Word S7:E2 — National Haiku Writing Month continues; the Tucson Festival of Books returns in person
What do a Scottsdale memoirist, a Tucson coffee shop/bookstore owner — who's also a haiku enthusiast as well as a crime writer — and a Tucson Festival of Books panelist have in common? They’re all part of this episode of KJZZ’s Word. It’s a podcast about literature in Arizona and the region hosted by Tom Maxedon.
Plus, National Haiku Writing Month continues and so does KJZZ’s Annual Haiku Writing Contest. Our theme this year is: things that bring you hope or joy.
Deena Goldstein is a Scottsdale-based multimedia artist and writer with a new father-daughter memoir entitled, “OK, Little Bird.”
The book shares her unique relationship with her cowboy father and was written as a reaction to his end of life. The title comes from a nickname her father had never used until that point.
“OK, Little Bird” sets out to “make things OK for her father as Goldstein learns even in the worst of times, the gem of laughter is the best coping tool of all,” according to a media release.
Joy Soler co-owns Revolutionary Grounds Books & Coffee in Tucson and loves to write haiku. She and her husband started the business in a different location several years ago, but had to move when their former landlord raised the rent.
Like so many small businesses, they’ve been hit hard by the pandemic but have managed to keep open their doors and offer a space for spoken word events and groups to meet.
Soler credits her love of poetry to her late aunt who recently passed away.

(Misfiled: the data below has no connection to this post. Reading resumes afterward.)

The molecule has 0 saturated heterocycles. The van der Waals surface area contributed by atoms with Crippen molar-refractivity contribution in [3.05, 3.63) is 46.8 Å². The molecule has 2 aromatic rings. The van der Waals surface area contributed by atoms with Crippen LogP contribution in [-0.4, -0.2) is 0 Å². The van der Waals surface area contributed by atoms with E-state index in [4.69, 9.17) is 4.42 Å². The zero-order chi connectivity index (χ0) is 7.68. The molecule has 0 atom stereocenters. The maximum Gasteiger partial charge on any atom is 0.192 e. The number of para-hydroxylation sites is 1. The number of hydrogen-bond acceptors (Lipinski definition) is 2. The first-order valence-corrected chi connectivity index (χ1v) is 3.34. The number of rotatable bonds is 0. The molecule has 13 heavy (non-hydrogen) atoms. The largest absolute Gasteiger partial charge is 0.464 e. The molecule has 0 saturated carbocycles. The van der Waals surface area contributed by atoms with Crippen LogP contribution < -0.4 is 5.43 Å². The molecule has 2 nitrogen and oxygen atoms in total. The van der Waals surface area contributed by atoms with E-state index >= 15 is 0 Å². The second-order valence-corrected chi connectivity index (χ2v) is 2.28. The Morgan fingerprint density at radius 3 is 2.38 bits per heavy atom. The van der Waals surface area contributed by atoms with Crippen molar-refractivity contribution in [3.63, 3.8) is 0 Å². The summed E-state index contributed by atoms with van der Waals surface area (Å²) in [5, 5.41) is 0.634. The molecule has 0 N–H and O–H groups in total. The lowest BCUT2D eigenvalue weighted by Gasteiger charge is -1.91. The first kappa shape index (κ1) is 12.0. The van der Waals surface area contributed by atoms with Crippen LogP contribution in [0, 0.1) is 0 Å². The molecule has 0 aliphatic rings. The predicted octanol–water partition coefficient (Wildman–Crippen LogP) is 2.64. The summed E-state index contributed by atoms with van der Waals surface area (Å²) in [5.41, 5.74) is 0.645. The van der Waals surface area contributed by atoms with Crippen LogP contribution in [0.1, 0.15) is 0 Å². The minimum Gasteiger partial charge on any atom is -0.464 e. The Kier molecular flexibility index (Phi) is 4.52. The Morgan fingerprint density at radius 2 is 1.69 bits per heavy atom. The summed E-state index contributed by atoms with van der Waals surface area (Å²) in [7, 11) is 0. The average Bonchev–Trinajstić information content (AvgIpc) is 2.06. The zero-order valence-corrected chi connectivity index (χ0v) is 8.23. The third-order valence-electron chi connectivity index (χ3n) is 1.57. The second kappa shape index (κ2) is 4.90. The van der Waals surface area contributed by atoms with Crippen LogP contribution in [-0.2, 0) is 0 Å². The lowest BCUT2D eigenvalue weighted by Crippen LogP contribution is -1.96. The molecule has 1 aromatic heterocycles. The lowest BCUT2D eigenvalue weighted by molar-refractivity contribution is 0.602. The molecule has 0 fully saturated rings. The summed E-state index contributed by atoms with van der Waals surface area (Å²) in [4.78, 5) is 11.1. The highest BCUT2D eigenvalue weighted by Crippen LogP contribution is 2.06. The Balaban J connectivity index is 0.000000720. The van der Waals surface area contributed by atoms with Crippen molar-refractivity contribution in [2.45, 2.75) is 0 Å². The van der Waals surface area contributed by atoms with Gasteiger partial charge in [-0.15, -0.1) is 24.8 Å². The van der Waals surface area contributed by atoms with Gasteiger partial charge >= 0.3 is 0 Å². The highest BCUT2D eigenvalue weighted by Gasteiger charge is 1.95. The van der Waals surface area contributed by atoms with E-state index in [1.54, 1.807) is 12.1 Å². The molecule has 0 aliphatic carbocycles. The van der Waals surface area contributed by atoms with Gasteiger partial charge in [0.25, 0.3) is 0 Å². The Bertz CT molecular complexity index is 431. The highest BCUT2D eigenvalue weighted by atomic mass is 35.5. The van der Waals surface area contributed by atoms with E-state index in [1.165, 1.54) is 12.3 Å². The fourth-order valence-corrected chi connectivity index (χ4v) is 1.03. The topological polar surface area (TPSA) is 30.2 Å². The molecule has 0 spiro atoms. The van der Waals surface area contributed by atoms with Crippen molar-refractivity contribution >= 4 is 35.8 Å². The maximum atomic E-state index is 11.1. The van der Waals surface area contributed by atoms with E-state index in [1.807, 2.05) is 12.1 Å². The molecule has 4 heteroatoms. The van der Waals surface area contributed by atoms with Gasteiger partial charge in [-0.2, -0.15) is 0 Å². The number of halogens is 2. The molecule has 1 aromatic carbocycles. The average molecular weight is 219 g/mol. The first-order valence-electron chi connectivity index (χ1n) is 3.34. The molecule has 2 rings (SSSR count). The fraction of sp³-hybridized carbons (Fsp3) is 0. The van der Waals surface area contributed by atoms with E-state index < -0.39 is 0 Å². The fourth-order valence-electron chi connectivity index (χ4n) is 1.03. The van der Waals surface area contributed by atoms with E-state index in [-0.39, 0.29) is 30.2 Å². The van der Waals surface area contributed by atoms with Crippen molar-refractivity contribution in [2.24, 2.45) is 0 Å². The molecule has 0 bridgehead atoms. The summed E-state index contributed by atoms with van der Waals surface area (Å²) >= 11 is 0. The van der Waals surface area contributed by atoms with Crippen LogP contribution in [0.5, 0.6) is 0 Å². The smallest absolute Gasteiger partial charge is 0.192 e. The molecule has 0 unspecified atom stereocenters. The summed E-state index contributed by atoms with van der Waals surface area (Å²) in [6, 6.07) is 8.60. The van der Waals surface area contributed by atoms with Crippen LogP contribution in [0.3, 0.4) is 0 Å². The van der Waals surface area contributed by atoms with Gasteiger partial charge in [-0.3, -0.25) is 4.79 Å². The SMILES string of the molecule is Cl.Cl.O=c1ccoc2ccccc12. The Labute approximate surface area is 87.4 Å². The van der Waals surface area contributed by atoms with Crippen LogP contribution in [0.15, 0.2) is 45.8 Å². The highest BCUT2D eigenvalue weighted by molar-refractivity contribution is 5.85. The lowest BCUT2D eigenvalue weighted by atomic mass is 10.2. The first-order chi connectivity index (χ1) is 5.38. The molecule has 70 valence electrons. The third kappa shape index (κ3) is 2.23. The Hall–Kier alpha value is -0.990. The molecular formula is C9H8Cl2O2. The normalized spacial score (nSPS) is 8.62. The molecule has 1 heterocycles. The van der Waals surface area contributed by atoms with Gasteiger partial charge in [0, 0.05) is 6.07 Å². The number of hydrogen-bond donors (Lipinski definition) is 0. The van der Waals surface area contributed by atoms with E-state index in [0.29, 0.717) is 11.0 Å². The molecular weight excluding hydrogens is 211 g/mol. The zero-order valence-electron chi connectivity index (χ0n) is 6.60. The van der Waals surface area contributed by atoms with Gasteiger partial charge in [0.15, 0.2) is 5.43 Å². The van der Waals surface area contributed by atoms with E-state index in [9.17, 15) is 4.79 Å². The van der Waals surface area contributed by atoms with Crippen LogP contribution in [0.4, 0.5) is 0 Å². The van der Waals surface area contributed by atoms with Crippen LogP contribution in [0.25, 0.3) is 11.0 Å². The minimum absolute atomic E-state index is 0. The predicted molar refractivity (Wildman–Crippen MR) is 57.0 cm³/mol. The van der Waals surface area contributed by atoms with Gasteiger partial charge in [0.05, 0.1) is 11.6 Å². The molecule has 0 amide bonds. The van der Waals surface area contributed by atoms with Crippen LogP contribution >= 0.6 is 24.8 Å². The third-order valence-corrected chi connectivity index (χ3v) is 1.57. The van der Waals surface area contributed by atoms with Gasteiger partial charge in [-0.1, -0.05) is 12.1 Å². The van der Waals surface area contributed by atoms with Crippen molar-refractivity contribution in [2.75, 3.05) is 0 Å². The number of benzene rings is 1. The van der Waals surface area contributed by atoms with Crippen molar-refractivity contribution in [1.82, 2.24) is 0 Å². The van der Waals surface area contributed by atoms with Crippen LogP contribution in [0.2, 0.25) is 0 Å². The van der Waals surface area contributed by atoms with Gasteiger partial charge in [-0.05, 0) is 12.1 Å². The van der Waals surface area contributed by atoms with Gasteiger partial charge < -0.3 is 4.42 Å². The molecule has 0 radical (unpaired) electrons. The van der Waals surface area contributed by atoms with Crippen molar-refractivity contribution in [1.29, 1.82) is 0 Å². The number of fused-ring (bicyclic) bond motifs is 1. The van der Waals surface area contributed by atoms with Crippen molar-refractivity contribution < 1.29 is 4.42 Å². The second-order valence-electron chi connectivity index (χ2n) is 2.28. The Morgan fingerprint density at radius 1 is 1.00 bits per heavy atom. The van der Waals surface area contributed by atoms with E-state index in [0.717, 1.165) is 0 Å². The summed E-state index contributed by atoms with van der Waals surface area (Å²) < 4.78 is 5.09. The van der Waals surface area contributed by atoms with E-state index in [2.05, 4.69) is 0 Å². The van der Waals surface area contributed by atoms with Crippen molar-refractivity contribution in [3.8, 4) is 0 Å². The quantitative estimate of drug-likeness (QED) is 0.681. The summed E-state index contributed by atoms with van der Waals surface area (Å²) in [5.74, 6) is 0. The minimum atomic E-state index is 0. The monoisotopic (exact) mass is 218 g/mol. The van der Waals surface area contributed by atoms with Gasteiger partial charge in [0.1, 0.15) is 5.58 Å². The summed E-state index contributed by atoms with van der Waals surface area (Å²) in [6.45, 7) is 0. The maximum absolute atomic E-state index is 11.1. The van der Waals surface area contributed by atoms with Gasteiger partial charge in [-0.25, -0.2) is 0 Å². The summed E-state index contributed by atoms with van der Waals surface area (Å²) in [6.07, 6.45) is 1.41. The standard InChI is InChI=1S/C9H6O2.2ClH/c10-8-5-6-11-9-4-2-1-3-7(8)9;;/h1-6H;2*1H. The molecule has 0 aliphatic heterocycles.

Kellye Garrett is a panelist for the upcoming Tucson Festival of Books on Mar. 12-13 on the University of Arizona campus. She launches her latest crime thriller, “Like a Sister,” in March as well.
According to a publicity release, “the book centers on a disgraced reality TV star who is found dead in the Bronx and no one bats an eye — except her estranged half-sister, whose refusal to believe the official story leads her on an increasingly dangerous search for the truth.”
Garrett has written for the CBS drama, “Cold Case” and authored two previous novels, “Hollywood Homicide” (2017) and “Hollywood Ending" (2018).
She also co-founded Crime Writers of Color in 2018.
Word has been nominated for Edward R. Murrow and Public Media Journalists Association awards and is available on a variety of platforms including the NPR podcast feed.
If you have a comment about this episode or a suggestion for a future show, email Tom Maxedon.
Thanks so much for listening!